Community effectiveness of pyriproxyfen as a dengue vector control method: A systematic review
Pyriproxyfen is highly effective in killing the larvae of dengue transmitting vectors, however the evidence for the reduction of human disease transmission is weak.
The global burden of dengue has risen massively over the past decades. Pyriproxyfen is a slow-acting larvicide with activity against a broad spectrum of public health insect pests and is being used extensively worldwide. Due to its low mammalian toxicity, it is approved by the World Health Organization (WHO) for the treatment of potable water against mosquitoes. A systematic review of the effectiveness of Pyriproxyfen against dengue virus was performed and identified 17 studies. Studies were conducted in Central or South America (7), Southeast Asia (4); USA (2), Martinique (2) and Europe (2). Inconsistent results were observed for efficacy, most probably the result of differences between strains, formulations, and experimental conditions. There was evidence that pyriproxyfen effectively inhibits Aedes adult emergence at concentrations of <1 ppb. Risk of bias was not assessed and studies raged in size from 2 villages (approximately 200 people) to 97,262 people.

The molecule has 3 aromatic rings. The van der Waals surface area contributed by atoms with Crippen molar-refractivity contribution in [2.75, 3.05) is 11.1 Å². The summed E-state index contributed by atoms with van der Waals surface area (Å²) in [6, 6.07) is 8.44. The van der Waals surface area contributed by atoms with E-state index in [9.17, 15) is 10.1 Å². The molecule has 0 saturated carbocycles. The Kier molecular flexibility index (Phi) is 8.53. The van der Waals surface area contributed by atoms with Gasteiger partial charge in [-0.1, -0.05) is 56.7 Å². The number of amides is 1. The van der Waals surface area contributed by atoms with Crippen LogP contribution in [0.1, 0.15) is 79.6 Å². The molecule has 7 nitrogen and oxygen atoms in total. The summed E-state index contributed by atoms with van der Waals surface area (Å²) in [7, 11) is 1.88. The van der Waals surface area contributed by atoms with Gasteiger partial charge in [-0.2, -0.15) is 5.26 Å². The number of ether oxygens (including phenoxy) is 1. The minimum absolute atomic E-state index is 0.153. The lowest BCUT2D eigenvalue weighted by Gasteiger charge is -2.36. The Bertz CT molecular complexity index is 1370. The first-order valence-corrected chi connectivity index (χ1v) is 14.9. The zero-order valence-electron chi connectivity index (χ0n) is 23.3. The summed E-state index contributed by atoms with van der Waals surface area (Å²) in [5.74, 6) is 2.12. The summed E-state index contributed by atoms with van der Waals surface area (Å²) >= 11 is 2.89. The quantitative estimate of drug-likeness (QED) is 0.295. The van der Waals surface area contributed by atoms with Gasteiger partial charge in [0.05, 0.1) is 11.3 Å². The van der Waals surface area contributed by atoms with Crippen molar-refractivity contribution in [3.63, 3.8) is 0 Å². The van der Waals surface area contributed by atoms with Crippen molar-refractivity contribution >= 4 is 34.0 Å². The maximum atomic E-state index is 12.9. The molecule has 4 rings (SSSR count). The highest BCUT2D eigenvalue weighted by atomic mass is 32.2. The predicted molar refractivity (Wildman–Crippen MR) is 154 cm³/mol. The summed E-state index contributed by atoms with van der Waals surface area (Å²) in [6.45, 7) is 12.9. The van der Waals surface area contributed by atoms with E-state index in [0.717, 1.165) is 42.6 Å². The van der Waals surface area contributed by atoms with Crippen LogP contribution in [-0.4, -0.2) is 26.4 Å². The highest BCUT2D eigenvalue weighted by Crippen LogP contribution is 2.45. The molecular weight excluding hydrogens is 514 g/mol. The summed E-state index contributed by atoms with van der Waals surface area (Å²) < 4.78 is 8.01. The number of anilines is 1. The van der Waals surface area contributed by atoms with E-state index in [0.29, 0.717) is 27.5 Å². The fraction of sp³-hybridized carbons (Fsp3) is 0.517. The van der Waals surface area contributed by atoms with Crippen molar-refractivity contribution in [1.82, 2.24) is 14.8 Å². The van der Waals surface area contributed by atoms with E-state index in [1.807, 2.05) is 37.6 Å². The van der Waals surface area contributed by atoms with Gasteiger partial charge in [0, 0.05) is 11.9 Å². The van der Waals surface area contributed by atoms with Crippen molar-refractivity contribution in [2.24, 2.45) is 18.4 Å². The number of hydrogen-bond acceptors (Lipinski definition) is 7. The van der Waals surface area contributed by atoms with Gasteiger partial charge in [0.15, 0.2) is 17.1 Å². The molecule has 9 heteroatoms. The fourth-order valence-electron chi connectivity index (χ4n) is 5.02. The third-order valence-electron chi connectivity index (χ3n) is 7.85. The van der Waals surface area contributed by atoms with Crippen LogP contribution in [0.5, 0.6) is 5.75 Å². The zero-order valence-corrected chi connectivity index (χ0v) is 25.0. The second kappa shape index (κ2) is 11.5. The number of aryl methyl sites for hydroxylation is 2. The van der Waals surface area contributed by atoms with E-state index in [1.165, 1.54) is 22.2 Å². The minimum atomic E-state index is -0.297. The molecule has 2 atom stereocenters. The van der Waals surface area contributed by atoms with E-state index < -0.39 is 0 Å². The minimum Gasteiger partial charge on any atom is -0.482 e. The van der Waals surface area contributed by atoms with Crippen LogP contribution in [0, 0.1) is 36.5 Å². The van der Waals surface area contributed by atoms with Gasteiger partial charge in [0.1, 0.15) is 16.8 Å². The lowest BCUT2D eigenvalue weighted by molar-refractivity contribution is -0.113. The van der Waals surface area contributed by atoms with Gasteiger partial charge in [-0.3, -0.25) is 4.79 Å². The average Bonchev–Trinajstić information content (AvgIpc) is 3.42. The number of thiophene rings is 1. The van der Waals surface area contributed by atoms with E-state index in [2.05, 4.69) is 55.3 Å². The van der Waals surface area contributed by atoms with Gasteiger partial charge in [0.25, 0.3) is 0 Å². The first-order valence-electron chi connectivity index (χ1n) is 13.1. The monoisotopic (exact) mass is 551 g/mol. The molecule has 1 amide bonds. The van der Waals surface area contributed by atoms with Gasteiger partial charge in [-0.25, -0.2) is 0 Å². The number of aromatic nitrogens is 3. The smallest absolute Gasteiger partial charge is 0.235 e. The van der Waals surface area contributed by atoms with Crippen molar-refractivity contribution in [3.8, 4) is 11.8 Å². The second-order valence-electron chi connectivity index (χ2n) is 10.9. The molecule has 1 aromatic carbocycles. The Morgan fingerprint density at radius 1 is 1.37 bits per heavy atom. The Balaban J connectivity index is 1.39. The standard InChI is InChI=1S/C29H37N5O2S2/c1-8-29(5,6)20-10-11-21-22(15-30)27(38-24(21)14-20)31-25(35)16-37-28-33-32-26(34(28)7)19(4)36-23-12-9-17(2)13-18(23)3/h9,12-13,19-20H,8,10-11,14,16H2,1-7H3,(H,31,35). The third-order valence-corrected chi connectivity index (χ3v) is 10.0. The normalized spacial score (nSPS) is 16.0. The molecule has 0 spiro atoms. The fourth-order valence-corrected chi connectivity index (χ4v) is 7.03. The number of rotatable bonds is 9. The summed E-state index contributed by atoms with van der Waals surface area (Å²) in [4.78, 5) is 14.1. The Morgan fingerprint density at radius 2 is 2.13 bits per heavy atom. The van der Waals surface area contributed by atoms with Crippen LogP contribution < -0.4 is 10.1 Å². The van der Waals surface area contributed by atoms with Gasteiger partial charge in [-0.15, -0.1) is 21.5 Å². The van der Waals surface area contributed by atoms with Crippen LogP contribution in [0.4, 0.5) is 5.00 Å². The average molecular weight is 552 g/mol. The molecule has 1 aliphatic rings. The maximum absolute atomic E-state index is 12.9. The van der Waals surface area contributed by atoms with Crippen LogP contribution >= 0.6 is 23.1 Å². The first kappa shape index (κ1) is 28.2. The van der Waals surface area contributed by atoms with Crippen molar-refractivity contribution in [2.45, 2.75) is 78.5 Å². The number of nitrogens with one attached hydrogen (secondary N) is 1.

Adolescents, Adults, Both sexes (for groups of both male and female persons), Child health, Children, Combatant, Displaced population, Epidemic, Female, Health, Healthcare workers, HIV and sexually transmitted infections, Host population, Infections and infectious diseases, Internally displaced population, LGBT (lesbian gay bisexual and transgender), Male, Maternal and perinatal health, Minorities, Neonates/infants, Non-combatant, Older people, Persons with disabilities, Pregnant women, Prisoners, Returning population, Sexual and reproductive health, stateless, Viral fevers, Zoonotic and other parasitic infections